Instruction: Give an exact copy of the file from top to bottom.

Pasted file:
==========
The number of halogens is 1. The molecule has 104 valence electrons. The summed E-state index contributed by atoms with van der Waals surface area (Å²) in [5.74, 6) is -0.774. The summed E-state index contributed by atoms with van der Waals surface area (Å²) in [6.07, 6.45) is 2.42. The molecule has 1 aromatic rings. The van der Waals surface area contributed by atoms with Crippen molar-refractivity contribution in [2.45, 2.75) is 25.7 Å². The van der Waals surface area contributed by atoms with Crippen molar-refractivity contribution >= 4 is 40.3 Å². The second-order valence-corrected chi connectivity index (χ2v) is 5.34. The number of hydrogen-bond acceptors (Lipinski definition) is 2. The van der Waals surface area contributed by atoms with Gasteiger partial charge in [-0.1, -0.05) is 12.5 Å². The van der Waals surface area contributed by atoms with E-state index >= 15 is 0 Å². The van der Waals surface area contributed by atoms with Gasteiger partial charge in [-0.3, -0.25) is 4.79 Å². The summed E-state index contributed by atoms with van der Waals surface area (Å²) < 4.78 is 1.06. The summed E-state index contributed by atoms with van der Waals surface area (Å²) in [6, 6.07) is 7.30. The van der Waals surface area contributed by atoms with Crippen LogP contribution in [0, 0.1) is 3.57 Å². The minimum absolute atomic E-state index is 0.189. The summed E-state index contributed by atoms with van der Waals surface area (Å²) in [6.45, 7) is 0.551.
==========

The number of halogens is 1. The molecule has 104 valence electrons. The summed E-state index contributed by atoms with van der Waals surface area (Å²) in [5.74, 6) is -0.774. The summed E-state index contributed by atoms with van der Waals surface area (Å²) in [6.07, 6.45) is 2.42. The molecule has 1 aromatic rings. The van der Waals surface area contributed by atoms with Crippen molar-refractivity contribution in [2.45, 2.75) is 25.7 Å². The van der Waals surface area contributed by atoms with Crippen molar-refractivity contribution >= 4 is 40.3 Å². The second-order valence-corrected chi connectivity index (χ2v) is 5.34. The number of hydrogen-bond acceptors (Lipinski definition) is 2. The van der Waals surface area contributed by atoms with Gasteiger partial charge in [-0.1, -0.05) is 12.5 Å². The van der Waals surface area contributed by atoms with E-state index >= 15 is 0 Å². The van der Waals surface area contributed by atoms with Gasteiger partial charge in [-0.3, -0.25) is 4.79 Å². The summed E-state index contributed by atoms with van der Waals surface area (Å²) < 4.78 is 1.06. The summed E-state index contributed by atoms with van der Waals surface area (Å²) in [6, 6.07) is 7.30. The van der Waals surface area contributed by atoms with Crippen LogP contribution in [0, 0.1) is 3.57 Å². The minimum absolute atomic E-state index is 0.189. The summed E-state index contributed by atoms with van der Waals surface area (Å²) in [6.45, 7) is 0.551.